In order to drive home the message that the world’s valuable and beautiful coral reefs are under increasing threat from activities such as dynamite fishing, pollution and climate change, “Ocean Wonderland 3D” was produced. This visually stunning new movie was produced in collaboration with the United Nations Environment Programme (UNEP) Coral Reef Unit. UNEP’s Executive Director, Klaus Toepfer, attended the world premiere launch in Boston.
“All over the world, coral reefs are under assault,” said Mr. Toepfer. “They are rapidly being degraded by human activities. They are over-fished, bombed and poisoned. They are smothered by sediment, and choked by algae growing on nutrient rich sewage and fertilizer run-off. They are damaged by irresponsible tourism and are being severely stressed by the warming of the world’s oceans. Each of these pressures is bad enough in itself, but together, the cocktail is proving lethal.”
“Today there is a new urgency to protect and conserve these important, valuable and seductively beautiful habitats,” Mr. Toepfer continued. “I am therefore delighted that Ocean Wonderland 3D has been made. Such an outstanding film can only serve to raise awareness further about the moral, economic and environmental imperatives for saving the world’s coral reefs. We must ensure that this unique ecosystem continues to feed, protect and dazzle us and our descendants, for generations to come.”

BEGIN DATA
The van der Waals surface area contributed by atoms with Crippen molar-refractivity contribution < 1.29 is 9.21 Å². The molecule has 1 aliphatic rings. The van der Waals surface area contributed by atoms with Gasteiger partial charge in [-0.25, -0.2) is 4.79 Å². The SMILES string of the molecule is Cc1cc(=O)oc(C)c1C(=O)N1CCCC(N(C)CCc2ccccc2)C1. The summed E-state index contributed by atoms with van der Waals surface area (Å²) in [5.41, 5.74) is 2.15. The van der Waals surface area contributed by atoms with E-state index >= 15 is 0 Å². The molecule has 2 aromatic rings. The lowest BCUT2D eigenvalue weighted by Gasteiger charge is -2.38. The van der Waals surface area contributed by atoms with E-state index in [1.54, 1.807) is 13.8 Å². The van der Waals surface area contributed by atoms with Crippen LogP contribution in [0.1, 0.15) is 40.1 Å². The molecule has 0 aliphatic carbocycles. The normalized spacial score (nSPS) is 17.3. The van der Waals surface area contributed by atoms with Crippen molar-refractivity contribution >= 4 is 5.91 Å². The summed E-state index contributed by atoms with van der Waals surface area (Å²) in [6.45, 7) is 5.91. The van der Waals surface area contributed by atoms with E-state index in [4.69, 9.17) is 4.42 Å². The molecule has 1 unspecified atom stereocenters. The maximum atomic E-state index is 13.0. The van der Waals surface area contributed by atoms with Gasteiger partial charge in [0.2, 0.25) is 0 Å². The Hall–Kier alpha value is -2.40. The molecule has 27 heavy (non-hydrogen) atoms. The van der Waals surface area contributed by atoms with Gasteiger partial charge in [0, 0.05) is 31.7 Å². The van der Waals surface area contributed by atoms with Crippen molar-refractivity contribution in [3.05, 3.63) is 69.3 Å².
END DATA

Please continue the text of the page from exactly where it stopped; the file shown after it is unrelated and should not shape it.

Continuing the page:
The film shows the immense diversity of the marine life on the reefs (shot in Australia’s Great Barrier Reef and in the Bahamas) and the amazing beauty of the many varieties of coral living there. It also illustrates the dangers threatening and destroying the world’s coral reefs. The message is clear: if these threats are not eliminated today then our children may never see the amazing beauty of coral reefs, except perhaps in books or museums.
Rainforests of the oceans
Even though they occupy less than one tenth of one percent of the world’s oceans, coral reefs are vital for fisheries, coastal protection, tourism and wildlife.
Often referred to as the “rainforests of the oceans”, coral reefs host an extraordinary variety of marine plants and animals (perhaps up to 2 million) including one quarter of all marine fish species. It has been estimated that only about 10 per cent of these species have been described by scientists.
Coral reefs offer countless benefits to humans, including supplying compounds for medicines. AZT, a treatment for people with HIV infections is based on chemicals extracted from a Caribbean reef sponge and more than half of all new cancer drug research focuses on marine organisms.
Coral reefs are also an important source of food for hundreds of millions of people. They also provide income and employment through tourism, and marine recreation, and export fisheries, and for many coastal villages, and some entire nations are the only source of this income and employment.
Source: This is an excerpt from UNEP’s press release (11 February 2003).